Yes, I noted the southern shore of Galveston Bay in the map. Kemah and lakefront Clear Lake is where I would place the cutoff though.  Large Norfolk Pine is actually one of the key things I look for in a "numerical 10a" climate for areas that don't have weather stations. 

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Jeff985
6 hours ago, Xenon said:

Yes, I noted the southern shore of Galveston Bay in the map. Kemah and lakefront Clear Lake is where I would place the cutoff though.  Large Norfolk Pine is actually one of the key things I look for in a "numerical 10a" climate for areas that don't have weather stations. 

There’s a decent looking Norfolk in La Porte's Shady River neighborhood, which is about 1/2 mile inland. It does have some overhead canopy. Google street view images are from 2011 and it wasn’t there then, but it is pre 2018. I’ll try to get a picture the next time I drive through that neighborhood. There was also one on Meadowlawn Street in Shoreacres that was damaged in 2018 but survived. Apparently the owner didn’t like the way it looked after the freeze since it was removed about a year later. 

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Jeff985
On 1/17/2021 at 6:18 AM, Jeff985 said:

There’s a decent looking Norfolk in La Porte's Shady River neighborhood, which is about 1/2 mile inland. It does have some overhead canopy. Google street view images are from 2011 and it wasn’t there then, but it is pre 2018. I’ll try to get a picture the next time I drive through that neighborhood. There was also one on Meadowlawn Street in Shoreacres that was damaged in 2018 but survived. Apparently the owner didn’t like the way it looked after the freeze since it was removed about a year later.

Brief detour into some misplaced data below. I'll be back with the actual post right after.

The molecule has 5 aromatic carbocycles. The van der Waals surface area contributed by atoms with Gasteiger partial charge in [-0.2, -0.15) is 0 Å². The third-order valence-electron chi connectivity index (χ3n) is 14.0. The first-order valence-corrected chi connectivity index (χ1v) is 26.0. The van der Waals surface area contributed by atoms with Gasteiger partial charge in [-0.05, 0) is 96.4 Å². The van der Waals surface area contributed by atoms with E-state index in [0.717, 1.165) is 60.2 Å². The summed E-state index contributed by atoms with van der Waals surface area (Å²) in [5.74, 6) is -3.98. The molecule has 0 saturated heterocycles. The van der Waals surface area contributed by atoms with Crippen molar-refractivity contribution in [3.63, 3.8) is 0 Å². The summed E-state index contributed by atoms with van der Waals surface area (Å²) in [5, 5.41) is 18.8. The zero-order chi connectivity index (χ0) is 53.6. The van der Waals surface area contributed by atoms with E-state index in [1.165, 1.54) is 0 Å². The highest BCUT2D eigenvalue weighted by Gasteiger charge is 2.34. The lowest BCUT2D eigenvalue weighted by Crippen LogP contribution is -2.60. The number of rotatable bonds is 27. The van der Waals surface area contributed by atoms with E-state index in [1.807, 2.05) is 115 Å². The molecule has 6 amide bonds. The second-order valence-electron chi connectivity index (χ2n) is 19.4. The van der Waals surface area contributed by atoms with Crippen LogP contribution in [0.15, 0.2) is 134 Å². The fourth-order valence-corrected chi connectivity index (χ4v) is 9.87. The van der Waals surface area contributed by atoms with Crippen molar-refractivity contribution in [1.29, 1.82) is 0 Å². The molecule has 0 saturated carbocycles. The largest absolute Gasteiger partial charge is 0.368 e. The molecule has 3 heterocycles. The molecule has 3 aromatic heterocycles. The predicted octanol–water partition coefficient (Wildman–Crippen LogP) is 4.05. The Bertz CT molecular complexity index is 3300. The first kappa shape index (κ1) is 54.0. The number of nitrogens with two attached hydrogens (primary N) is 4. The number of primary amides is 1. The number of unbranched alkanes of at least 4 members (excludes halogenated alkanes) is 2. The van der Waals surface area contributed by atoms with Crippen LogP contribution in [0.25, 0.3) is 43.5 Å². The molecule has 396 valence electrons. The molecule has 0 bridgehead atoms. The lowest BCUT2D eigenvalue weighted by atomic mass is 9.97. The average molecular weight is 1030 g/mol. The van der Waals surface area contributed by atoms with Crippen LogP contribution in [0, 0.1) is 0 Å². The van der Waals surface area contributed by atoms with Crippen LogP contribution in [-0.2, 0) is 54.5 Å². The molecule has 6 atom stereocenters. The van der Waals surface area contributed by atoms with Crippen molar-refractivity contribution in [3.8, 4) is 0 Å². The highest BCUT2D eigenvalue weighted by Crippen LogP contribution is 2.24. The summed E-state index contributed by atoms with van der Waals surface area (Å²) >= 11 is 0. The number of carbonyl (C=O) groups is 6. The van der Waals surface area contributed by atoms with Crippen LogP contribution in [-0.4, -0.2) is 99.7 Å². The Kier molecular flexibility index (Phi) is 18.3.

@XenonHere’s the Shady River La Porte Norfolk. I also found one in Morgan’s Point, but I’m not sure that one was there prior to 2018. 

FF2AA307-25E3-49B1-9022-7308415449C8.png

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      By missknich
      Need help identifying this palm tree. Thank you.

    • chinandega81
      By chinandega81
      Hello,
       
      As many people know, South Florida has been much warmer than usual over the past few years (summers, winters). Lately there have been many record high lows and high daytime highs. 
       
      I have seen graphs showing a general warming trend in Miami over the past 100 years or so...it averages out to 2 or 3 degrees warmer than what it used to be in the early 1900s.
       
      My question is, do you think this is just because of cyclic patterns of warm and cool periods coinciding with urbanization? Or is this a long term trend? I have read about frosts being somewhat frequent at Fairchild in the 70s and now they are very rare if any even occurr in a winter.

      What are your experiences in South Florida regarding this warming?
      I have noticed many bread fruit trees in my neighborhood, but I also know they grow fast so they probably haven't been around for too many years.
       
      Please share your thoughts or experiences in the garden and weather world from South Florida, I would love to hear them.